She is comfortable and is in no pain. She is still able to let me know when it is dinner time and will do her twirling in the air then the food bowl comes out. She is happy here and while has improved somewhat is not totally herself. She is back able to jump up and down off the chair and she is only slipping on that back leg very occasionally, which she doesn't seem to notice as she just hops back up and continues running. The wooden floor doesn't help her though. The head tilt comes and goes, it was fully gone for a day which I was thrilled about but then arrived back the next day. She prefers sleeping on the floor now, which would be very unusual for her, so I was wondering does she feel dizzy from time to time.
Its so hard to know where this is going, its really a waiting game to see but for now I am loving her as much as I can. For the first time ever, on our vet visit on Saturday, two separate people commented on how old she looked. She is definitely showing her age for the first time, so much so the the vet said, that she wouldn't be surprised if she was older than we think. :(
Hi Sue: A CT scan may well give needed info as opposed to a far more costly MRI.
I am not sure that all symptoms are always apparent with conditions like Vestibular Syndrome.
The link I gave says:
And another link says eye movements (nystygmus) or nausea may NOT be present especially if it is not a severe case --Quote:
Dogs with idiopathic vestibular disease have some combination of the following symptoms:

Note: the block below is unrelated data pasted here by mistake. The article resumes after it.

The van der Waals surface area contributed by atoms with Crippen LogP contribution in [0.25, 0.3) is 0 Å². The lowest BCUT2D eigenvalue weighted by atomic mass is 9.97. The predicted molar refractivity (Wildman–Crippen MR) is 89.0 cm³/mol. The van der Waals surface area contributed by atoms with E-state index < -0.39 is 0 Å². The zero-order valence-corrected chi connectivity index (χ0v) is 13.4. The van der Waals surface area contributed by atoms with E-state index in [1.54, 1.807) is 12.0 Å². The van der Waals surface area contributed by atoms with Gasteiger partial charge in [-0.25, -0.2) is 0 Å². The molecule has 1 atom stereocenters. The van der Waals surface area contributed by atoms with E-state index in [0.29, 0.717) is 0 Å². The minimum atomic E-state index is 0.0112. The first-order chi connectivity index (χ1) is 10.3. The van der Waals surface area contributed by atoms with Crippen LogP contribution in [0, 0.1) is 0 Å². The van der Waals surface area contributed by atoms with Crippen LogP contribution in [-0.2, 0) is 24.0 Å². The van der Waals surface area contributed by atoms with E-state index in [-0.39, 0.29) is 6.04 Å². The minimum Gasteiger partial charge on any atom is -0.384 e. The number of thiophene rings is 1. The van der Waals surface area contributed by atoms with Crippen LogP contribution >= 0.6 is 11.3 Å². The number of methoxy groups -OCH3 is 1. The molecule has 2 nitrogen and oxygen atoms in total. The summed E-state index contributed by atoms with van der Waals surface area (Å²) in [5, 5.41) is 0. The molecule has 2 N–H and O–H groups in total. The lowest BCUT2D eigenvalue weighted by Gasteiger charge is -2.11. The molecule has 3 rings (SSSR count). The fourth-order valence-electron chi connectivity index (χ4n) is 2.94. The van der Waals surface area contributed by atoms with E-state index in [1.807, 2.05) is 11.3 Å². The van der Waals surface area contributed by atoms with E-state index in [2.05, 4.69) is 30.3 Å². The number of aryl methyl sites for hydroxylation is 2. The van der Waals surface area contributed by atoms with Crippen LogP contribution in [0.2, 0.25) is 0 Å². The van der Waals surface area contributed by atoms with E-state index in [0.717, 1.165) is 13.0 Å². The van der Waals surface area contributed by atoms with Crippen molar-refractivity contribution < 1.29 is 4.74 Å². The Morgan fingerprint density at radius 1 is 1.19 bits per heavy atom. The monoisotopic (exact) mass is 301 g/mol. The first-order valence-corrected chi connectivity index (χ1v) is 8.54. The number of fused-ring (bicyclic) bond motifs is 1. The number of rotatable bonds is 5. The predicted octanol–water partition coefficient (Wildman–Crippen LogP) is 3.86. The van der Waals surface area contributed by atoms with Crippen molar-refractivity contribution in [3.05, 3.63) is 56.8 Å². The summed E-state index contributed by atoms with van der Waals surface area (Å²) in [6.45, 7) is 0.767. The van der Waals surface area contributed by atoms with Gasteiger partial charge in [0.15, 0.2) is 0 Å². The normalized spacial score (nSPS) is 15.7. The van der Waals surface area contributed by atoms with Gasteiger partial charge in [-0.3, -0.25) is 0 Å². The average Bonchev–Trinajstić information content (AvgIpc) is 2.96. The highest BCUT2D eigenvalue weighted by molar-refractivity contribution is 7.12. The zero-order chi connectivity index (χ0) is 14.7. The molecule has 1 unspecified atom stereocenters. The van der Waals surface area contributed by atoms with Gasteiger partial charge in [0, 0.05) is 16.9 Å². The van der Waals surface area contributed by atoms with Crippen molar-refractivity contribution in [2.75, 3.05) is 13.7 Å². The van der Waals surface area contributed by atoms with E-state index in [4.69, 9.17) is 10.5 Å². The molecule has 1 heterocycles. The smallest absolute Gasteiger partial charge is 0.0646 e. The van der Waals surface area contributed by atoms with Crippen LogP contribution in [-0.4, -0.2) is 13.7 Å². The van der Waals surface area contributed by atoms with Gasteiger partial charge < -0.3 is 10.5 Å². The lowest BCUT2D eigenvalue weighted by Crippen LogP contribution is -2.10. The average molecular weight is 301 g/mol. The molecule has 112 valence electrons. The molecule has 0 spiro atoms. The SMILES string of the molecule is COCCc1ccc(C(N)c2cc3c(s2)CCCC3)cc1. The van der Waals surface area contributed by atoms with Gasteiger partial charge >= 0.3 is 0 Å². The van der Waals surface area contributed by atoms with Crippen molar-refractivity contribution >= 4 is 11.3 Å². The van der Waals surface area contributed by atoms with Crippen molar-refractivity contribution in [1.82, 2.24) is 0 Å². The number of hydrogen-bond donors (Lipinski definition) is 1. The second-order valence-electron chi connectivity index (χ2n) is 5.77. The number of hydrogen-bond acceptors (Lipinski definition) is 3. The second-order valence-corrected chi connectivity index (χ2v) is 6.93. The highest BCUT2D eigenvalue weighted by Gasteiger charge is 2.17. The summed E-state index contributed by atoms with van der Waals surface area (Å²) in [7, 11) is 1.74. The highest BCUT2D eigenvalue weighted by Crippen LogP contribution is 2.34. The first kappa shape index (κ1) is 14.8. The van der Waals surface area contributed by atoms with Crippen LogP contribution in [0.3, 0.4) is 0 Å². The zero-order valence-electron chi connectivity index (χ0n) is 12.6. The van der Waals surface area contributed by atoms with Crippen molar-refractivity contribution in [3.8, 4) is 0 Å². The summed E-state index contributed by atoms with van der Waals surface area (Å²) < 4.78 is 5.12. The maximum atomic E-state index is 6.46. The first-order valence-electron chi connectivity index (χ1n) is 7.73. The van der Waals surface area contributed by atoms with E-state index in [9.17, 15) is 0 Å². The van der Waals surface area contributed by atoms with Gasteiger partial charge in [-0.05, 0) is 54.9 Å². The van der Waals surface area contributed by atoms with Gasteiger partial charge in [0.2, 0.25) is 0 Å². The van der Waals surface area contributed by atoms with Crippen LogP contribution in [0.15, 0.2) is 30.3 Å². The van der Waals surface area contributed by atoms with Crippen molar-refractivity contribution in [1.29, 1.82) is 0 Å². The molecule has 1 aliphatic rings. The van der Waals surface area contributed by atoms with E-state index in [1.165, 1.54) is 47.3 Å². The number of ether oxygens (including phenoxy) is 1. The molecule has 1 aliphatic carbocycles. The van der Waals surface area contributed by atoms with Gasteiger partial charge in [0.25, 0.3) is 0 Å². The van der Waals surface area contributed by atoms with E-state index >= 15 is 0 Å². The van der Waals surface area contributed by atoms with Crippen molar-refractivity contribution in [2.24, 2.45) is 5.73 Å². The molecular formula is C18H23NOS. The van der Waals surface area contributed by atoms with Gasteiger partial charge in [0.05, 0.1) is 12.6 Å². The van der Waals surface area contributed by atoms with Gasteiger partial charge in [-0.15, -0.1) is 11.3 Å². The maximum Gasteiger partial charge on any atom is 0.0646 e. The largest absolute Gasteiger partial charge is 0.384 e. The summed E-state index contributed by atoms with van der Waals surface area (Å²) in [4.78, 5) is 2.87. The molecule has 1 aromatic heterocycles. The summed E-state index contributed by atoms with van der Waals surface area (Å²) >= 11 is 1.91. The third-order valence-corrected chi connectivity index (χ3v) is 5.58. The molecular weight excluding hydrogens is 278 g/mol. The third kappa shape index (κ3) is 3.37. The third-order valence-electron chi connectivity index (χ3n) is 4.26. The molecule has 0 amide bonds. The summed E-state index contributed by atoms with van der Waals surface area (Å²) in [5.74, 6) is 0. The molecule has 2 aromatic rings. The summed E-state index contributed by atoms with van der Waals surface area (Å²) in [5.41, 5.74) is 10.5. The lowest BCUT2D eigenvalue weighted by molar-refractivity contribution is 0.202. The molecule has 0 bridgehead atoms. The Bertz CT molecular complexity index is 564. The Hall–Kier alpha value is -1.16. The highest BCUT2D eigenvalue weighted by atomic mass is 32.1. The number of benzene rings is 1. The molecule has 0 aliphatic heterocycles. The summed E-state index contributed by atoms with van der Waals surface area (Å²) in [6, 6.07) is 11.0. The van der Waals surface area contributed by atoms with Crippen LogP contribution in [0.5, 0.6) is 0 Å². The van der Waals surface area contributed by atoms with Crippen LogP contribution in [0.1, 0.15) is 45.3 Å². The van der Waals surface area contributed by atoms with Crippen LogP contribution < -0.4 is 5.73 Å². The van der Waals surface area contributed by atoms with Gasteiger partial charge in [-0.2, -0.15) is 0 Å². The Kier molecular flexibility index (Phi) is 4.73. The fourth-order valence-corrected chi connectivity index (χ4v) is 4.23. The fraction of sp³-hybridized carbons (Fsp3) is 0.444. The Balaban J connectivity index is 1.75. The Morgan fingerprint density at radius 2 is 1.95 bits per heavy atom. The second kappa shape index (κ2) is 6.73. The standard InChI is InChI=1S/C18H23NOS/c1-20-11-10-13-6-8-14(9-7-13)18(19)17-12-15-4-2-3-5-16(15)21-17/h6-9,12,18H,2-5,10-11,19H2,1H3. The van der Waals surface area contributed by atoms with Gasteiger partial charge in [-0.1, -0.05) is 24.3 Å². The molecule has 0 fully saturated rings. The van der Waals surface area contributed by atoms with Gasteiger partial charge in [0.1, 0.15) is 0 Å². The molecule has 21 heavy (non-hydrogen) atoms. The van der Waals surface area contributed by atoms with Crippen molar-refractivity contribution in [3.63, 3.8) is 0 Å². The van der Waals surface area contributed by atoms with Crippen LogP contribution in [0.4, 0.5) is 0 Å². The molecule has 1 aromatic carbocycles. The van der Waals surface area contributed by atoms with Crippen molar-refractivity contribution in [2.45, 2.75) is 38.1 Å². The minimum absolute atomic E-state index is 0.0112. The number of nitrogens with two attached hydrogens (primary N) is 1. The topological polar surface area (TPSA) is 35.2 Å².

A head tilt
They are unsteady on their feet and may fall over
They circle in one direction or even roll across the floor
Their eyes flick back and forth, up and down, or rotate in a circle (this is called nystagmus)
An unwillingness to eat due to nausea
Often, nut not always. It might be that she had the eye movements at some point where this wasn't noticed and they have stopped, as well?Quote:
The most obvious sign of vestibular disease in dogs and cats is a head tilt. Head tilting occurs when the disease obstructs normal feedback information from the brain that determines the animals’ special orientation. This disturbance is almost always associated with a disturbance in gait, commonly termed ataxia. Severely affected animals may circle or call toward the side of the head tilt or even roll to the affected side. The eyes will often jerk or sometimes circle uncontrollable (termed nystagmus). Chronically affected animals often no longer have nystagmus and some other symptoms may not be prominent. Vomiting may also be seen, presumable due to vertigo.
The vets might also consider myoclonus, which is unexplained neurological twitches and issues that can get as involved as having limbs go wobbly and the dog stumbling. Clare Rusbridge says this is very common in older cavaliers and only needs treatment if the dog's quality of life is compromised. I believe she uses on of the vet epilepsy drugs for severe cases but a vet could talk about this with her. But the head tilt might rule out myoclonus. Jaspar has it to some degree and just gets a wavery head now and then or looks like he is falling asleep while standing etc.
All in all, given her age and that you are seeing on and off improvement, I would wager this is vestibular disease and she'll probably simply improve to a good degree on her own.
I'd leave things and see rather than rush to get any scans or go to UCD. I'd recommend Fintan at Blanchardstown Vet, Susan at Palmerstown Vet or Pete at Bray Vet as good vets on these kinds of issues.
A stroke could be a possibility too. And yes a middle ear infection. But just sounds like vestibular disease.